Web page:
UAV Drones: What Are the Deadliest Drones Out There?
The world of unmanned aerial vehicles (UAVs) expands by the minute, growing in complexity, range, payload, and specification.
Not all drones are built to kill: at their smallest, micro UAVs designed like flies can theoretically execute complex and increasingly undetectable intelligence, surveillance, and reconnaissance (ISR) missions. Surveillance and reconnaissance capability is essential to UAV technology, but particularly for drones capable of carrying and deploying weapons.
The Latest news on drones? Suspected US drone strike kills 17 in Pakistan's tribal region (CNN Jan. 6).
(A predator UAV)
Know Your Acronyms
Military terminology is rife with acronyms, and drone warfare proves no different. To distinguish between various types of technology and specify certain capabilities, here’s the shorthand you’ll need to know (Courtesy of the Airforce):
- RPA = remotely piloted aircraft (e.g. the MQ-9 Reaper)
- ISR = intelligence, surveillance and reconnaissance
- UAS = Unmanned Aircraft System, composed of multiple sensor/weapon-equipped aircraft, ground control station (GCS), Predator Primary Satellite Link (PPSL); crew include a rated pilot, an enlisted aircrew member to operate sensors and weapons, and a mission coordinator “when required.”
(A reaper UAV)
The Kill Chain
The objective of weapons-capable unmanned aircraft on a hunter/killer mission is to execute what the military refers to as “the kill chain”: find, fix, track, target, execute, and assess. Drones like the reaper and predator can use their surveillance technology to perform additional intelligence and support functions in addition to hunt/kill missions.
Timing is Everything
Targets tell you a lot about the nature of how hunt/kill missions are executed today. Targets of high value and on the move present the most attractive target for drone operators; time is a factor, and accessing the target through other means may be difficult given the available window of opportunity. Reaper and predator drones have extended "loiter" capability and carry weapons with ranges of several thousand kilometers, allowing their operators to significantly shorten the time from initial find to the strike and assessment. That rapid process presents one of the great challenges in drone warfare as well: From identification to situation assessment to making the final call on a strike, remote-operated aircraft make split-second decisions appear necessary when they may be premature or disproportionate given risk to civilians on the ground. As remote surveillance is not optimal for estimating numbers killed and injured after the fact, it is difficult to assess whether the weapons-capable drone is "the thinking man’s weapon," or if the consequences extend too far into civilian life.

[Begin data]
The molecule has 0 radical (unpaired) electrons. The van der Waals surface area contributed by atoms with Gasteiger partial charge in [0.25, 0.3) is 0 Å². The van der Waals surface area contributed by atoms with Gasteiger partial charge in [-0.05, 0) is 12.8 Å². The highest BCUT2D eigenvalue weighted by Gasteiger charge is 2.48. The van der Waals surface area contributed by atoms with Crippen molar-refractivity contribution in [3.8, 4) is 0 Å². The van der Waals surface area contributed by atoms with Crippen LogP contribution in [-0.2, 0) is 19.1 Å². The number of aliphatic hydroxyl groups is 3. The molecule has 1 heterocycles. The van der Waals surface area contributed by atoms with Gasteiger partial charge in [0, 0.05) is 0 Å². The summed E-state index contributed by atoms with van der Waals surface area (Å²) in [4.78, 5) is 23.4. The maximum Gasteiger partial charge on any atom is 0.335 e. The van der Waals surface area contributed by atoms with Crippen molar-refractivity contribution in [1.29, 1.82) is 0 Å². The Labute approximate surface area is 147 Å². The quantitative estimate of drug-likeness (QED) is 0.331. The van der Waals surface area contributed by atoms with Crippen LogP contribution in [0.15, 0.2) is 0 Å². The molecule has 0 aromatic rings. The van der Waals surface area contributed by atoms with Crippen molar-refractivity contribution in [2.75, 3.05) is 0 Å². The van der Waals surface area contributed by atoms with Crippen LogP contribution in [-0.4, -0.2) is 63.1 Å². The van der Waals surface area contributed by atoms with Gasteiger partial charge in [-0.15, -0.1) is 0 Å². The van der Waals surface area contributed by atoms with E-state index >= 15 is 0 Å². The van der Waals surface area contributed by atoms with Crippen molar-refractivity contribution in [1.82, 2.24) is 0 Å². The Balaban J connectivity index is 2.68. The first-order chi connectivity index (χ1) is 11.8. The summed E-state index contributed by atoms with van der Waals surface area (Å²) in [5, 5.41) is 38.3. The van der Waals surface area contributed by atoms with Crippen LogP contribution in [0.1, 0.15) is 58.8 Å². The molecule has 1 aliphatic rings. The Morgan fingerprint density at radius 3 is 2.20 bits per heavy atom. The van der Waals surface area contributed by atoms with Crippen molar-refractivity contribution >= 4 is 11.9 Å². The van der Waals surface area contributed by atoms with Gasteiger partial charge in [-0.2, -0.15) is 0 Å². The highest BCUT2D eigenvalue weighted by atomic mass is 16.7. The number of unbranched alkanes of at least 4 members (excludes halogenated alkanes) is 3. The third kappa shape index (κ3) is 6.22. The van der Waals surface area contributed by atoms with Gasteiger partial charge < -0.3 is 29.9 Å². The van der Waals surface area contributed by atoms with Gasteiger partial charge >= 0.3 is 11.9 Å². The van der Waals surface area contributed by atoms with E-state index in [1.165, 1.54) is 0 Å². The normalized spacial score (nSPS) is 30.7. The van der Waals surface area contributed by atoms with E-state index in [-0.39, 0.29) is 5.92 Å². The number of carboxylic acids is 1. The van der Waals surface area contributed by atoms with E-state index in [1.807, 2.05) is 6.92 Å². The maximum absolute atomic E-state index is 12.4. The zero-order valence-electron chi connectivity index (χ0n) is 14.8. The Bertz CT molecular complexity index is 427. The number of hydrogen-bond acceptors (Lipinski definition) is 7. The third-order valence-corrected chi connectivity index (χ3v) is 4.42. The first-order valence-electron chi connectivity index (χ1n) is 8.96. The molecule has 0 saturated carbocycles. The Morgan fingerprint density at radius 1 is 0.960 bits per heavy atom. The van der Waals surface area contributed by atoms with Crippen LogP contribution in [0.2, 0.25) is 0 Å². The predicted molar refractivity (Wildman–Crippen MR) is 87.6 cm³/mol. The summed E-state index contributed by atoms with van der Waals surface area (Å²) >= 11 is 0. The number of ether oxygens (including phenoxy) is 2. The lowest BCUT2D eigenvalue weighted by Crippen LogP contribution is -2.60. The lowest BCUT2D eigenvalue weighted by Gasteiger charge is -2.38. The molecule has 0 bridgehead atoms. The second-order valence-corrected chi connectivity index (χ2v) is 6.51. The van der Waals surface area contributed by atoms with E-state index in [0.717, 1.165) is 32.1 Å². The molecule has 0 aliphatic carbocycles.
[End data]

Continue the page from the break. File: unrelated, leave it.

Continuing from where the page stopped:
Which is deadliest of them all?
In terms of capability, the world’s deadliest drones are still on the whiteboard. Demonstration models built by Boeing, Lockheed Martin, BAE Systems and others purport to enhance munitions capacity, loiter time, stealth, and even aerial combat capacity. All of these functions would make next generation drones more resilient in hostile air space, decreasing the need for manned aircraft and potentially lowering current barriers against hunt/kill missions.
But for number of kills acknowledged and estimated today, the predator and reaper systems hold the lion’s share. Deployments have increased significantly under President Obama, who has authorized six times more drone strikes than President George W. Bush and killed hundreds of alleged low-level militants as well as high-level operatives. A study of casualties due to drone strikes in Pakistan, carried out by the Washington, D.C.-based New America Foundation, concluded that civilian and unknown person fatalities have been proportionally declining in Pakistan over the last four years. Many organizations continue to call for increased transparency in civilian casualty reports, both from drone strikes and in war zones across the world.
Graph source: New America Foundation; data last updated Jan. 3, 2013.
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